When I told them about [the change], they were mostly sympathetic and supportive. I was the doctor (despite the complication it had on my practice) who always spent more time than average looking and listening to patients. I was the “slow doctor.” The patients always appreciated that, so when I told them I was making the change, they understood. When I told them why, they were supportive. The question was how many would follow. Being supportive is one thing, but switching over from an insurance-based business to cash-based is a big step for a lot of patients.

How many patients have switched over?

About 10 percent. I had 2,000 on my panel and I've gotten almost 200 patients in six months. I started in March and I'm ahead of where I expected I'd be. I expected 100 patients in six months, 200 in a year. So 200 in six months isn't bad.

What are your thoughts on the transition so far?

It's been great. I almost would have liked a slower takeoff because I would have had more time to develop it. Starting a business, you like to start small and have a lot things you want to work on. It took off so fast that keeping up with new patients has been the biggest challenge. Overall though, I have thoroughly enjoyed it. Being my own boss, spending more time with patients, not having the pressures of productivity. It's been quite an improvement. At my previous practice, I resigned myself to being a miserable doctor for the rest of my career. This has opened my eyes to something that could be rewarding and improve my quality of life, while being financially successful as well.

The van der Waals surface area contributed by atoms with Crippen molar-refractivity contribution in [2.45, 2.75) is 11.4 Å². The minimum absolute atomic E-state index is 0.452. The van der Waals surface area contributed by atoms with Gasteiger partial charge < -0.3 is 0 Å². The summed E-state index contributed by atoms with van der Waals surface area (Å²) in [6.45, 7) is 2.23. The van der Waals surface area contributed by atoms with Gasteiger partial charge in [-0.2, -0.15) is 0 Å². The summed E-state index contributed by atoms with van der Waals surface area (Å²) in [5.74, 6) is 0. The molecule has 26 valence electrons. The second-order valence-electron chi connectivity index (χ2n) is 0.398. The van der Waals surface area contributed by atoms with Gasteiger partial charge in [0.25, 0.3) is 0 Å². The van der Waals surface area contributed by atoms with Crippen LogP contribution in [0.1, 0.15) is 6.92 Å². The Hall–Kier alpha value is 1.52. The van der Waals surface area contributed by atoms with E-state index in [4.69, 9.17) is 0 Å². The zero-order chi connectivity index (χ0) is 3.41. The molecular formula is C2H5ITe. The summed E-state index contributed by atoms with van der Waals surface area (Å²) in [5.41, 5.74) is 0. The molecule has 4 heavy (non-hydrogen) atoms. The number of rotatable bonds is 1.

What are some of the challenges you've faced?

Marketing was one of them. Finding ways to get my name out there. Finding a location. The startup supplies weren't a big problem. Doing the things I never realized I had to do: Building and scheduling and finding an EHR that would fit all that. It's all coming together. I'm fine-tuning my practice to get it to the point where I want. When I first started, I took everyone who came. I wasn't selective. You can't afford to say no when you have an empty office. I'm aiming for 250 [patients], and with the last 50, I'll be more selective. The biggest challenge was the business part; I had never done that before. I had some help with mentor types, which really helped me out a lot.

How do you plan on being selective?

I'm going to work on marketing to … health-conscious patients. Right now, I'm getting a lot of patients that can't afford insurance but can afford the membership. I'm also getting some Medicaid patients that … are willing to pay membership fees to get the care their primary-care physicians are not providing under Medicaid. I'm also screening patients better. I didn't screen early on. When they call, I'm making requirements to join the practice. That alone has made a big difference.

How have you altered your technology investments, based on being in a DPC model?

I am trying to keep it simple. My motto is low-overhead membership fees. I am using a low-cost EHR that is very practical and physician oriented. It's much better than the one I was dealing with at my old practice, which was excessively complicated and cumbersome.

What advice would you give to doctors considering a switch to this model?

In terms of marketing, word of mouth is still the best method. If you can get word of mouth and the right patients, it goes a long way. Keep the initial investment low, avoid dealing with insurance and Medicare … and keep your schedule to fit your lifestyle. Do more of what you enjoy and less of what you don't. Lastly, keep the patients in mind. I wish I had done it sooner.